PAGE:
What does the Madison Square Boys & Girls Club, a popstar and a telecommunications company all have in common?
Community service and civic engagement. At least that was what was demonstrated on Thursday, November 30 at the Madison Boys & Girls Club’s Joel E. Smilow Clubhouse.
U.S. Cellular showcased four teens from their nationwide Future of Good program to speak with the kids at Madison’s Smilow Clubhouse in Longwood about their own community service project.
The Future of Good program, which is in its third year, provides grants and even new supplies to youngsters around the country to help them with their community service projects.
One of U.S. Cellular‘s partners is the Madison Square Boys & Girls Club.
The Madison Square Boys & Girls Club is the oldest Boys & Girls Club chapter in New York City.
“They (Smilow) support 243 kids here every day. We wanted to pull together the youth here and the work they do for good causes in making an impact in their community, as well as our Future of Good (program) youth. We’re also donating $10,000,” said Kellie Sabo, U.S. Cellular’s director of Media Relations and Community Giving.
During the meet up, the Madison and the Future of Good teens also discussed the importance of confidence and knowing your own self worth.
Though the interaction was not long, the teens all left with smiles and a reassurance of their community commitment.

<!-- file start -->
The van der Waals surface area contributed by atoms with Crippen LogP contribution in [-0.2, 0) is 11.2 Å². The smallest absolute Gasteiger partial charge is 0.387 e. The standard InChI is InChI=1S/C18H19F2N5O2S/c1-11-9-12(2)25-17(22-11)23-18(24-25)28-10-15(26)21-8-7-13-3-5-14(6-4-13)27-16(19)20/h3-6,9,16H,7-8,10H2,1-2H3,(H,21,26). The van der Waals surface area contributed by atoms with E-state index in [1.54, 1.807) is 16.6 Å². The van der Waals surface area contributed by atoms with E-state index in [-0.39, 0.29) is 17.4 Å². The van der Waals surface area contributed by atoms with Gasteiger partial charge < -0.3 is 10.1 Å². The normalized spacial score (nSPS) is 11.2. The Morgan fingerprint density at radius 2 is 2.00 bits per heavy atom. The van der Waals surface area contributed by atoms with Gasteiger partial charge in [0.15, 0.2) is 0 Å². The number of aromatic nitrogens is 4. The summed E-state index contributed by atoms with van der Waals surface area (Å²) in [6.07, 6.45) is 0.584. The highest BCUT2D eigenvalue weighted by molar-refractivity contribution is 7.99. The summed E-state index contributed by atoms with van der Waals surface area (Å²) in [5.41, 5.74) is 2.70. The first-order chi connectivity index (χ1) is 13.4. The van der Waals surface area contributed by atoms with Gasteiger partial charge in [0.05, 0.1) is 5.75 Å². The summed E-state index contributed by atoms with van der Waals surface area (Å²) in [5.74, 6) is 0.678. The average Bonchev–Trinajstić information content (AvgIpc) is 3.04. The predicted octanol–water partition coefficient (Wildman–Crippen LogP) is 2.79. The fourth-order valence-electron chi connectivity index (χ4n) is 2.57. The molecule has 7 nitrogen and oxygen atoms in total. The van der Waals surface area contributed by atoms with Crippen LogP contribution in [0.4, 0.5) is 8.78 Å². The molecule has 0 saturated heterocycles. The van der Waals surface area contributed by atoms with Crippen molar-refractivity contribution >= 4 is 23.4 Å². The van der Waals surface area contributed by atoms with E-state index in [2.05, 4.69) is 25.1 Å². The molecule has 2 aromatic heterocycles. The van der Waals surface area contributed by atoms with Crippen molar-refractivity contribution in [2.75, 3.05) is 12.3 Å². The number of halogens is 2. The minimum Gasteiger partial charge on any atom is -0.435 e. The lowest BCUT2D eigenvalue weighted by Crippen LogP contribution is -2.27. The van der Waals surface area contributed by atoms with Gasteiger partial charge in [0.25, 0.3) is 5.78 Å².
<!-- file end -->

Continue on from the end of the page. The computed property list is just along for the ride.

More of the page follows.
“I like helping other kids out and inspiring them to be better because nowadays there’s not a lot of good programs for kids,” said 16-year-old Beyonce Marte, a member of the Madison Square Boys & Girls Club.
“(Madison) Helps kids, teenagers mostly, to get out of the street and not do bad things and little kids to teach them how to be more respectful and kind to other kids and everyone around them.”
“If you have a passion, find that passion, and use it to make a difference in your life and the lives of other people,” said 17-year-old Chris Suggs, one of the Future of Good youth.
He started an organization in his hometown in North Carolina to empower youth to be more involved in their neighborhood.
Along with the guests, the phone service provider also invited singer and actress, Jordin Sparks, to present a U.S. Cellular gift to Madison, which was planned as a surprise for its membership.
“This event in particular was pretty cool because it’s really the core of who I am and what I do,” said Sparks, who noted she frequently advocates for youth programs and community giving.
“To see something and get passionate about it and say ‘I can change that, or maybe I can find somebody who can help me change it…’ You have no idea what you can do and how you can impact somebody until you actually do it,” she added.
When the check for $10,000 was presented by Sparks many of the younger members of the Smilow Clubhouse got so excited they stood and screamed in delight at the sight of her while others yelled, “We’re rich! We’re rich!”
“We are blown away by U.S. Cellular’s generous donation and can’t wait to put it toward improving our Clubhouse and enhancing programming,” said Tim McChristian, executive director of the Madison Square Boys & Girls Club in a statement.